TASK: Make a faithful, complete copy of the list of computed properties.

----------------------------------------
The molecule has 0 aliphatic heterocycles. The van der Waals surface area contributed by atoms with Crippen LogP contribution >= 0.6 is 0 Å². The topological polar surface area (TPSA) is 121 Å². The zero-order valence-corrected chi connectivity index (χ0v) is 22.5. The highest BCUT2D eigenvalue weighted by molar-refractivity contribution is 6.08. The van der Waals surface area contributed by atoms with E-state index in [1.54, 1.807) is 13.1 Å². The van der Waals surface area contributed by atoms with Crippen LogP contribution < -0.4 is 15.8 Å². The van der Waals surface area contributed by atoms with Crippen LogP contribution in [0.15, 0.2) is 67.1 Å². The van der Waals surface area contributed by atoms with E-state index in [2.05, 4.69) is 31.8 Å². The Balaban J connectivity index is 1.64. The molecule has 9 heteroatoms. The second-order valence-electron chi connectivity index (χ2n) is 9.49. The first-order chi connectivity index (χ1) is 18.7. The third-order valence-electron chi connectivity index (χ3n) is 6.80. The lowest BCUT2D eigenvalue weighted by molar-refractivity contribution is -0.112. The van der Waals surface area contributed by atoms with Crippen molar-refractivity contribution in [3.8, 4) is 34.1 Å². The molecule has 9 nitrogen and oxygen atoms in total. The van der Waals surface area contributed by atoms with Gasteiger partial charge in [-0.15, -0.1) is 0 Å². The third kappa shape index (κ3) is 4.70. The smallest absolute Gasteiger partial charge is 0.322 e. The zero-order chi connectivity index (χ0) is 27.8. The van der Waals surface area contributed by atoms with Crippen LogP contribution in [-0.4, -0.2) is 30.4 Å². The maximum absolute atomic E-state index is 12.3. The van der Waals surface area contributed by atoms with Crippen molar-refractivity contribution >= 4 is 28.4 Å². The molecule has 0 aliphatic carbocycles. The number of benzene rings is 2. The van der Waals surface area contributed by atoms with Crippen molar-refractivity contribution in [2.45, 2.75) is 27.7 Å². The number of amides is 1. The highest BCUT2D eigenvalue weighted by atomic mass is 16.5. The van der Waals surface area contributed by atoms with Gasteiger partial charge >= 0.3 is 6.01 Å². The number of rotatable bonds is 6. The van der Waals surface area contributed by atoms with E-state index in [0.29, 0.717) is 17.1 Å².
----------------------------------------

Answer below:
The molecule has 0 aliphatic heterocycles. The van der Waals surface area contributed by atoms with Crippen LogP contribution >= 0.6 is 0 Å². The topological polar surface area (TPSA) is 121 Å². The zero-order valence-corrected chi connectivity index (χ0v) is 22.5. The highest BCUT2D eigenvalue weighted by molar-refractivity contribution is 6.08. The van der Waals surface area contributed by atoms with E-state index in [1.54, 1.807) is 13.1 Å². The van der Waals surface area contributed by atoms with Crippen LogP contribution < -0.4 is 15.8 Å². The van der Waals surface area contributed by atoms with Crippen LogP contribution in [0.15, 0.2) is 67.1 Å². The van der Waals surface area contributed by atoms with E-state index in [2.05, 4.69) is 31.8 Å². The Balaban J connectivity index is 1.64. The molecule has 9 heteroatoms. The second-order valence-electron chi connectivity index (χ2n) is 9.49. The first-order chi connectivity index (χ1) is 18.7. The third-order valence-electron chi connectivity index (χ3n) is 6.80. The lowest BCUT2D eigenvalue weighted by molar-refractivity contribution is -0.112. The van der Waals surface area contributed by atoms with Crippen molar-refractivity contribution in [3.8, 4) is 34.1 Å². The molecule has 9 nitrogen and oxygen atoms in total. The van der Waals surface area contributed by atoms with Gasteiger partial charge in [-0.15, -0.1) is 0 Å². The third kappa shape index (κ3) is 4.70. The smallest absolute Gasteiger partial charge is 0.322 e. The zero-order chi connectivity index (χ0) is 27.8. The van der Waals surface area contributed by atoms with Crippen LogP contribution in [-0.4, -0.2) is 30.4 Å². The maximum absolute atomic E-state index is 12.3. The van der Waals surface area contributed by atoms with Crippen molar-refractivity contribution >= 4 is 28.4 Å². The molecule has 0 aliphatic carbocycles. The number of benzene rings is 2. The van der Waals surface area contributed by atoms with Crippen molar-refractivity contribution in [2.45, 2.75) is 27.7 Å². The number of amides is 1. The highest BCUT2D eigenvalue weighted by atomic mass is 16.5. The van der Waals surface area contributed by atoms with Gasteiger partial charge >= 0.3 is 6.01 Å². The number of rotatable bonds is 6. The van der Waals surface area contributed by atoms with E-state index in [0.29, 0.717) is 17.1 Å².